She must have taken pity on me seeing that I was staring at her like a dying duck in a thunderstorm and hurriedly, bought me a mini-pack of sanitary napkins from the school office, while also fetching me an extra skirt from the school’s charitable provisions. She briefly explained to me how sanitary napkins worked as I was provided with only a folded piece of fabric to stem the blood and hide my condition until then. Inside the loo, I stared dispassionately at the pack. I had seen sanitary napkins in television advertisements before and thought it was some really advanced or innovative sort of handkerchief. To know that ‘this’ was why it was used, was sort of disappointing. But I set about doing what I was told, anyway. Miss Joseph unfortunately, did not mention anything about removing the adhesive paper on the pad before sticking it and foolishly I did not act on it either. Consequentially, by recess my new skirt was stained as well and my mum was called. When Miss Joseph along with the junior school headmistress, inquired my mother in astonished tones as to how could I possibly have it at such a young age, for the first time she confessed it ran in my father’s family and that she had no idea how to explain it to me at a time I was not really ready. But what caught my ears in the conversation was my teachers asking her about any pain that I may have.
That took me another couple of months to realize. Our class was a rowdy one and we would frequently be made to stand for an hour in punishment. During one such session, the pain came. It was faint but gnawing. I clutched my stomach hoping it would go away but it did not. Miss Joseph came to my rescue again when she saw my face screwed up. She asked me to sit down and rest my head. The incident repeated itself a few times over the next few months and my classmates, who did not know my predicament, assumed I probably had the teacher wrapped around my fingers since she asked me to rest frequently. They would point at me angrily and poke fun till I excused myself saying I had a problem with my legs and had to rest.
Well, to tell the truth I slowly got used to the ache soon enough. It stopped straining me -till exactly one year later, when during one such cycle I discovered the pain had renewed vigorously and was surging through my limbs. That was the second time I was sent back home and the pain only got worse. Soon it came to this that every month at a particular time I had to lie in the school sick-bed because I could not sit with my head straight (I was diagnosed with dysmenorrhea in my late teens and the condition remains still).
Anyway, going back to the first time, worse was to follow. Hair sprouted in the weirdest of places in my body. I had seen such on men and was panic-stricken. For one brief time I wondered why was I starting to look like a man. Then I figured it could not be logical since “it happens to all women” and all women do not look like men. That was when my mother, who had by this time gotten used to playing the role of the all-knowing, introduced me to hair removing cream. I hated it. It seemed like a herculean task for me to adapt to the ritual of removing body hair. But if you think it was the hair that embarrassed me the most about myself, it was not. It was my boobs!!!!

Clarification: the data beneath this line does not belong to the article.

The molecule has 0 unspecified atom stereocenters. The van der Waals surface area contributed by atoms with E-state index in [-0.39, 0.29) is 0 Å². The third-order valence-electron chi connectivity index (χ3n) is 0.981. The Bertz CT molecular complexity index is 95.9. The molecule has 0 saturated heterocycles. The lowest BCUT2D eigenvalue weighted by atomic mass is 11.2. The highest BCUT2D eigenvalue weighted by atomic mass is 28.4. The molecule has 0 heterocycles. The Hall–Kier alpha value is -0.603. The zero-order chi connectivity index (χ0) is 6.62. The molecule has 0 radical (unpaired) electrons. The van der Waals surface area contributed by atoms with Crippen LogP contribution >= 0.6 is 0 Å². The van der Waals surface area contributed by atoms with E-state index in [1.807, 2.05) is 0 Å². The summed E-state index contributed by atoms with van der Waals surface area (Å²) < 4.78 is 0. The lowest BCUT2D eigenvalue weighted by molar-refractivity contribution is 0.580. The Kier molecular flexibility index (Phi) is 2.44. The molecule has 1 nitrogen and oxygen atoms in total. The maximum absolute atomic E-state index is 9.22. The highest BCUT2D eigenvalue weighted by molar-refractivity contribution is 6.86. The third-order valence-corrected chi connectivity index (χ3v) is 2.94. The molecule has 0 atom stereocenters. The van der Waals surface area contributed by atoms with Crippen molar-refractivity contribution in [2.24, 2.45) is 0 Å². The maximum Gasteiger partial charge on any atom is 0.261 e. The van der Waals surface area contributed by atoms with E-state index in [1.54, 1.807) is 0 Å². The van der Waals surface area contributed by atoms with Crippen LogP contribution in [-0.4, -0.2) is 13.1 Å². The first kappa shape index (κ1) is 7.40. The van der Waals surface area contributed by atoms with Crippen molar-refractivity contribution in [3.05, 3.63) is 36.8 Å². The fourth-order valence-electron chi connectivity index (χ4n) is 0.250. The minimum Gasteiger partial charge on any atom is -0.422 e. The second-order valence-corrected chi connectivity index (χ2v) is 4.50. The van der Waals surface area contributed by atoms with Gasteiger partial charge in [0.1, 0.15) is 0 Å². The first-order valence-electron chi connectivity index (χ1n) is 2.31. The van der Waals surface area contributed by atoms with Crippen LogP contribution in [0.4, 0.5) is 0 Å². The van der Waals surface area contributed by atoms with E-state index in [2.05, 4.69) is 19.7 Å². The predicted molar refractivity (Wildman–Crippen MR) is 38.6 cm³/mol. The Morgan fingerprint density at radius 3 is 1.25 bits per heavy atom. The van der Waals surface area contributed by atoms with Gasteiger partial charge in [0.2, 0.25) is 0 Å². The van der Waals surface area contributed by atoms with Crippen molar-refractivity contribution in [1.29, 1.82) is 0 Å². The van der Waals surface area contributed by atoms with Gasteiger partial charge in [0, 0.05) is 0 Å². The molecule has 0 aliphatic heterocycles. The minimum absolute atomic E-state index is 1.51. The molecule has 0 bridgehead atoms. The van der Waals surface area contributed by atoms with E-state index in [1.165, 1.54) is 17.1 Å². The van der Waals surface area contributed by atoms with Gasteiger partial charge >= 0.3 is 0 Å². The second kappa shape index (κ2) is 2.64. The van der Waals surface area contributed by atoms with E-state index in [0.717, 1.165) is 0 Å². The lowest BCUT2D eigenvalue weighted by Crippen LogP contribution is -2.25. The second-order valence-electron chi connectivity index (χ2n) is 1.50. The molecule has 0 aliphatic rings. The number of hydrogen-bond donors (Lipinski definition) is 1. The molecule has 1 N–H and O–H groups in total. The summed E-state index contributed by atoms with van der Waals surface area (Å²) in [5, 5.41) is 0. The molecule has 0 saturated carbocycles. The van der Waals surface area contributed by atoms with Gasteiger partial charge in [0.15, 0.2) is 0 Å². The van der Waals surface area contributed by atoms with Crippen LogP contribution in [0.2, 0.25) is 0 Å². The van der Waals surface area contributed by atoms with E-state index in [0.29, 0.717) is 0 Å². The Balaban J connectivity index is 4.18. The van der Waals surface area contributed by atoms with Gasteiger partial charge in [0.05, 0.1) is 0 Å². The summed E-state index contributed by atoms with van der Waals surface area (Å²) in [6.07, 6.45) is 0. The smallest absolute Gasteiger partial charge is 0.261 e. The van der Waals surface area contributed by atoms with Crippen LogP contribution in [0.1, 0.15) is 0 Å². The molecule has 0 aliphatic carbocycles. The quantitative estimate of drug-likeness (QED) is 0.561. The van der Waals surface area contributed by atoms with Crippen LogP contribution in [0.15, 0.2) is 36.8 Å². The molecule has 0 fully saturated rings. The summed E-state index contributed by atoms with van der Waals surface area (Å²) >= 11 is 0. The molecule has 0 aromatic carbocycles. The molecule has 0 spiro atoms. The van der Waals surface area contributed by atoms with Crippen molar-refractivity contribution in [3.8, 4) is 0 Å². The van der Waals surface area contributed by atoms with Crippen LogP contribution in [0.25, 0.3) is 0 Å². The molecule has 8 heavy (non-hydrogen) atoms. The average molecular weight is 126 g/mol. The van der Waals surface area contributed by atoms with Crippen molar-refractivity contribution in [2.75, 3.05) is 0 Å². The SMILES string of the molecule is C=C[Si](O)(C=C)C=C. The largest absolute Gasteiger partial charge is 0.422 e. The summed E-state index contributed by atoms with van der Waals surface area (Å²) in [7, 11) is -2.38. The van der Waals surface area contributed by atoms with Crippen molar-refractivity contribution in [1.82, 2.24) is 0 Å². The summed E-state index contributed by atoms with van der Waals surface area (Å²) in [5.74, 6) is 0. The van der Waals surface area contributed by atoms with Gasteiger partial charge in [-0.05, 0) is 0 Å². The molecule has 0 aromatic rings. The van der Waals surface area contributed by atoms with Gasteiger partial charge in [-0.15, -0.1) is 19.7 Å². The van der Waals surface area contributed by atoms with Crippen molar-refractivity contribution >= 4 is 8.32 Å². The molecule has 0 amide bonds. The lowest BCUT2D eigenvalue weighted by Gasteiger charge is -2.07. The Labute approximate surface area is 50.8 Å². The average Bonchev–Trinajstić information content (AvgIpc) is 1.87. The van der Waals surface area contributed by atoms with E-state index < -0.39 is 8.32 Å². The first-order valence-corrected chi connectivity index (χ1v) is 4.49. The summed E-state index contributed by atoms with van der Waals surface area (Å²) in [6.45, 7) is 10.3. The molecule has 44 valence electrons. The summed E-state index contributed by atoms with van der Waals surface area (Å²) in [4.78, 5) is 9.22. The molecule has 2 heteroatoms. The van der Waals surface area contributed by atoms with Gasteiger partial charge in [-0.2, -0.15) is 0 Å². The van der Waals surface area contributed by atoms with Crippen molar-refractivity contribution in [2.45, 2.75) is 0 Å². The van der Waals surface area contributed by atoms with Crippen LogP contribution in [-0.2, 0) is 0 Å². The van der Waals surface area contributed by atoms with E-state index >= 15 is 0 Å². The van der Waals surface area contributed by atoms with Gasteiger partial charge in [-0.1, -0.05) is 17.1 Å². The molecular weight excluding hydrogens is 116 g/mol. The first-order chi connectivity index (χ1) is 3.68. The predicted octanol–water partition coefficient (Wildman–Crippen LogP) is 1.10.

Being the first to have her periods in the class meant the first to have tits. By the time I was ten years old, I had a well endowed pair of assets while other girls were still lean and flat. I was the epitome of curiosity among many in my class. These girls discussed in not-so-hushed tones that I was starting to resemble their mummies and laughed! One idiot actually asked straight on my face, how I managed to grow a rack and I was outraged. How could I have a hand in it? It felt like I scandalized them all by breaching a moral code meant for little girls! The most discomfiting thing to happen was when one of the other girls (the ones who had not yet realized that I had breasts) put her hand directly over my shirt pocket and asked me what I had underneath. “Did you put a hankie inside?” she asked. And I just kept wishing that she would stop pressing against me, wincing all the while.
Of course they realized in time what was really happening and by then I was dealing with more issues. By the time, many of the other girls had started having their periods, at twelve, I discovered that I was losing clumps of hair and had started to look pale, because of the excessive loss of blood, another trait in dad’s family. It took me years to recover from the severe anaemia yet not fully. It irritated me that my classmates did not undergo ‘as much shit’ as I went through and at times I wished I was a boy! I dreaded about the mood swings that I read about in a magazine. However that turned out to be the least of my concerns. Due to my Bipolar’s, the mood swings actually did not cut a distinct mark until two years back.
As a child it was pretty hard on me to deal with all of this alone. My friends had it easier. They knew what was going to happen from their mothers or from classmates. I wish I had the same kind of help.
However as an adult, I learnt to deal with the pain, the changes and the fact that I am as normal as any human can be. It is less embarrassing for me and someday I hope to be less awkward than my mum, when my turn arrives to teach someone about this delicate stage. My growing up was not smooth but I survived it. If anything, today I am proud of my womanhood. I only wish people, especially other women, stopped being embarrassed about it and came to terms with it.
I am not ashamed of my periods as no one should be.